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The footwear puns flowed freely at the Footwear News Achievement Awards.

The 30th annual recognition ceremony gathered the industry’s power players to dole out accolades, sans any dinner — something presenter Cuba Gooding Jr. pointed out liberally from the stage, apparently having grown feisty with hunger.

Receiving the third annual shoe of the year award was Rihanna, the first woman honored, for her Fenty Puma creeper sneaker.

“This is such a big deal for me,” Rihanna told the audience. “It makes me so proud to be a woman, to be a young woman from Barbados, especially. To come to America and just do this by default — just because I liked to wear a certain style of shoe.”

“She’s certainly the umbrella over our entire women’s category,” said Puma’s North American president Jay Piccola, delivering a sizable dad joke as he lifted his jeans to show off a pair of newly launched men’s creepers.

Gooding said that he’s open to trying the Fenty men’s creepers — though the laces are a bit of a buzz kill. “I don’t like tying my laces. Maybe it’s because I’m at that age,” he said. “I played a lot of ice hockey, so my knees are going and my hips are a little slow, so for me to have to bend over to tie my shoes…it’s just too much.”

Paul Andrew, on hand to receive the award for designer of the year, disagreed with Gooding — no creepers for him. His date, Ansel Elgort, felt otherwise.

“Yeah, I’d wear anything,” Elgort said, to which Andrew countered, “That’s not true. You’re only wearing Paul Andrew!”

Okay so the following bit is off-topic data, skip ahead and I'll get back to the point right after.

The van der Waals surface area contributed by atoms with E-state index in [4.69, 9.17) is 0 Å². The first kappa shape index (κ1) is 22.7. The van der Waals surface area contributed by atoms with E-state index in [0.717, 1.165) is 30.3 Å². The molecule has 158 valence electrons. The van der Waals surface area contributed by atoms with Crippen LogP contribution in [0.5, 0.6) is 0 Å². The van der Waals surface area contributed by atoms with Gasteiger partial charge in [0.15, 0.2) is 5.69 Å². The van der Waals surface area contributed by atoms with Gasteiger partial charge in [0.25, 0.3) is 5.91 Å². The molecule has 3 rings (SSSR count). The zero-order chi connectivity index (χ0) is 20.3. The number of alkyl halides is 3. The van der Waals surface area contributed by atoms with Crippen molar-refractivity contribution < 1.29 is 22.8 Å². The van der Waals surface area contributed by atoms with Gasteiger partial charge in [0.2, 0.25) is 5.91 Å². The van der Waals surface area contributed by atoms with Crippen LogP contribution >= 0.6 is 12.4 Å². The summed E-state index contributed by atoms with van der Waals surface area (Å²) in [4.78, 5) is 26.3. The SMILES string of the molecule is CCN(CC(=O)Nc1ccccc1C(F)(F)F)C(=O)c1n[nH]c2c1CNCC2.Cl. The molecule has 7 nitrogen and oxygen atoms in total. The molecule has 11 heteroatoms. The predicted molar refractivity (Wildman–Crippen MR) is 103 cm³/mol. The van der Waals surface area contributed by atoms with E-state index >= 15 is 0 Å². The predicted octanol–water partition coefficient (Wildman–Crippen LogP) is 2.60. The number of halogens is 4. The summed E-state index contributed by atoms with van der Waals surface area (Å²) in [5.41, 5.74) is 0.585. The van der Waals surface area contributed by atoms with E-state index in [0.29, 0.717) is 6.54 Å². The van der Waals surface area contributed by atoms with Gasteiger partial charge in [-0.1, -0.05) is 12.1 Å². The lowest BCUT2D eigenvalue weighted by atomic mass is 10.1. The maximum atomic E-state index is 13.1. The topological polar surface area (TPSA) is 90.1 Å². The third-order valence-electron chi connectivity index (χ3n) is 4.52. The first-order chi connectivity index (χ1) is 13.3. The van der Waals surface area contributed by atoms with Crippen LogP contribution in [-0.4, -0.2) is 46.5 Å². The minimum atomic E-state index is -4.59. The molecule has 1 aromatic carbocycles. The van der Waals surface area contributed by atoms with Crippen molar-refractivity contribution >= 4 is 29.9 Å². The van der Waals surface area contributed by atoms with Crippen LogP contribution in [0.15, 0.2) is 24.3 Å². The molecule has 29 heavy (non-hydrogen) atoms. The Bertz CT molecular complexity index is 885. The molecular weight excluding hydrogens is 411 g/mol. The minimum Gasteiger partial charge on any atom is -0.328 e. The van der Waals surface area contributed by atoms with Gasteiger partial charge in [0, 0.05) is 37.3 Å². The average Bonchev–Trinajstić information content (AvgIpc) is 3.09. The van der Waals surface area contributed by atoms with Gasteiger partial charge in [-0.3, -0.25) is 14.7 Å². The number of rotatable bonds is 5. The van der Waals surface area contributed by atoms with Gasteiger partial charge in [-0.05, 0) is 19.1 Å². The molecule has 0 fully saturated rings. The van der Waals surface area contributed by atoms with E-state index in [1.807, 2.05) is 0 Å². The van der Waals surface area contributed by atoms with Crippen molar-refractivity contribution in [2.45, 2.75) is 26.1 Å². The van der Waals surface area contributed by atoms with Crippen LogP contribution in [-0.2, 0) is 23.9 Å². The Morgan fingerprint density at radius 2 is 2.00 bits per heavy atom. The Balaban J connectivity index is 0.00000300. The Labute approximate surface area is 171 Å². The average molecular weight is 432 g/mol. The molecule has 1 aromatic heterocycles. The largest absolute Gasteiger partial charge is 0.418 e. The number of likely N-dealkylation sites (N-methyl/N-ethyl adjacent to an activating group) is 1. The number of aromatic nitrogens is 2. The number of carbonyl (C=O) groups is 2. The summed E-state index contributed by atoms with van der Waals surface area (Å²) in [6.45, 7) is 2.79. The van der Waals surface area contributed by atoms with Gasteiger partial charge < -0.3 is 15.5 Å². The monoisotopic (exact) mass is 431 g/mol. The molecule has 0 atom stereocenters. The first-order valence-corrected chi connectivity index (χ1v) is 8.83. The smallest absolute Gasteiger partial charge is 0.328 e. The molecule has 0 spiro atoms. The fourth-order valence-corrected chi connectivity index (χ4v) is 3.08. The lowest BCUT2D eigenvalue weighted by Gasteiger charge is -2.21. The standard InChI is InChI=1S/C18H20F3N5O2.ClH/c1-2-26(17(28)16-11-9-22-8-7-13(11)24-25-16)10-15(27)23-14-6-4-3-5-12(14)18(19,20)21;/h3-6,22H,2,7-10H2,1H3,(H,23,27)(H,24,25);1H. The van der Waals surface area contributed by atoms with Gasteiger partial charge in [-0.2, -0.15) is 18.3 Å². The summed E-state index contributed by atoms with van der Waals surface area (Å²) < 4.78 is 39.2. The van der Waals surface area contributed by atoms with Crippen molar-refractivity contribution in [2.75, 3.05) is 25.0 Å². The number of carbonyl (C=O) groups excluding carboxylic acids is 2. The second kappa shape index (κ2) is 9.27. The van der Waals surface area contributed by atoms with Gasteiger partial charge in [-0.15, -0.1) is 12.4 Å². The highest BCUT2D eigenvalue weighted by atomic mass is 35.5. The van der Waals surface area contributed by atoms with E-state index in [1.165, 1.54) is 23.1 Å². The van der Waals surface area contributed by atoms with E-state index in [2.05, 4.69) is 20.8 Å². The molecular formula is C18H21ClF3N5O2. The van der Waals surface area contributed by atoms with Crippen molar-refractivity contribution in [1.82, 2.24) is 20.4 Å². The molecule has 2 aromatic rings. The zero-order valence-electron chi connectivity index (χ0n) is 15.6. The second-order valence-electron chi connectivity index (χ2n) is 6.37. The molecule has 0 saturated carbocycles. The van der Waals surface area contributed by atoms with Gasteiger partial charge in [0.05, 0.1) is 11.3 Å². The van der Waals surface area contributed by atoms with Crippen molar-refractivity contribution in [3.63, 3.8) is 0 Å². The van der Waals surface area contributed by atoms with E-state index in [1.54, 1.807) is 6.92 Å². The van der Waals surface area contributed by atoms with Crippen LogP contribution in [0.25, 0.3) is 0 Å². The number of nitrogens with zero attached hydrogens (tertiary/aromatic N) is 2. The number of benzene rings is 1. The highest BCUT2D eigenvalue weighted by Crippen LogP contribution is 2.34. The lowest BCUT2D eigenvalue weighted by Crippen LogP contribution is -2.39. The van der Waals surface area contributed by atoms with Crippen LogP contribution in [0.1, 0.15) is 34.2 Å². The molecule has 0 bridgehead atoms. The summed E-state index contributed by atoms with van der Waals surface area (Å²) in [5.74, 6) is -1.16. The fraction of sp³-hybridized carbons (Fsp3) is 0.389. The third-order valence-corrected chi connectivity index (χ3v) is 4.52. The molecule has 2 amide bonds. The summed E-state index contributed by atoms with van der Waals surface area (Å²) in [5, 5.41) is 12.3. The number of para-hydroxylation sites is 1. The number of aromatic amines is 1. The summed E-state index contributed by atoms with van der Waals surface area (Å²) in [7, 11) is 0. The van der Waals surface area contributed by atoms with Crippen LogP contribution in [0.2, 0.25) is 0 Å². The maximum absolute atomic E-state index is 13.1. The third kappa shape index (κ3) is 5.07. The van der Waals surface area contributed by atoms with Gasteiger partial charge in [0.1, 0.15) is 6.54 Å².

A sheepish Elgort then gushed about how he wears his Paul Andrew shoes so frequently he’s in desperate need of a new pair. “I have a pair of his white high tops that I wear all the time, and I’ve cooked them,” he said. “Which is when you wear them too much, and now they’re turning a little bit grayish. It’s a term, for cooking shoes.”

“I just learned that. That was a lesson for me,” Andrew replied.

Also in need of new shoes was Linda Fargo. “This just had to happen. Look at my shoes,” Fargo said, pointing down to her heels, which sported mismatched ankle closures. “I’m getting out of the car and my shoe broke! I was like, ‘OK here I am, for Footwear News, and I’m getting an award, and of course my shoe broke.’” She remedied the situation by resourcefully taking a hanger string from inside her dress and ripping off a piece of her pearl necklace. “I’m not going to throw the brand under the bus,” she added, though one can imagine they’re likely to invest in some finer hardware moving forward.

When asked for her opinion on calls for retailers to boycott Ivanka Trump’s shoe line, Fargo protested that the topic is “kind of a nonissue for us. I don’t think we’re her audience.” She added that “everybody has to make that decision for themselves. Politics is what touches all of us, and it’s definitely a very delicate stand. If you’re going to talk about [inclusion], then you need to…that sort of cuts both ways. But on the other hand it’s case by case…I can’t condone or condemn anyone for the way they handle that.”

Piccola stayed mum on the subject, before public relations for the event requested an end to political talk. “No politics — we’re a fun brand,” Piccola said. “Or should I say something really controversial?”

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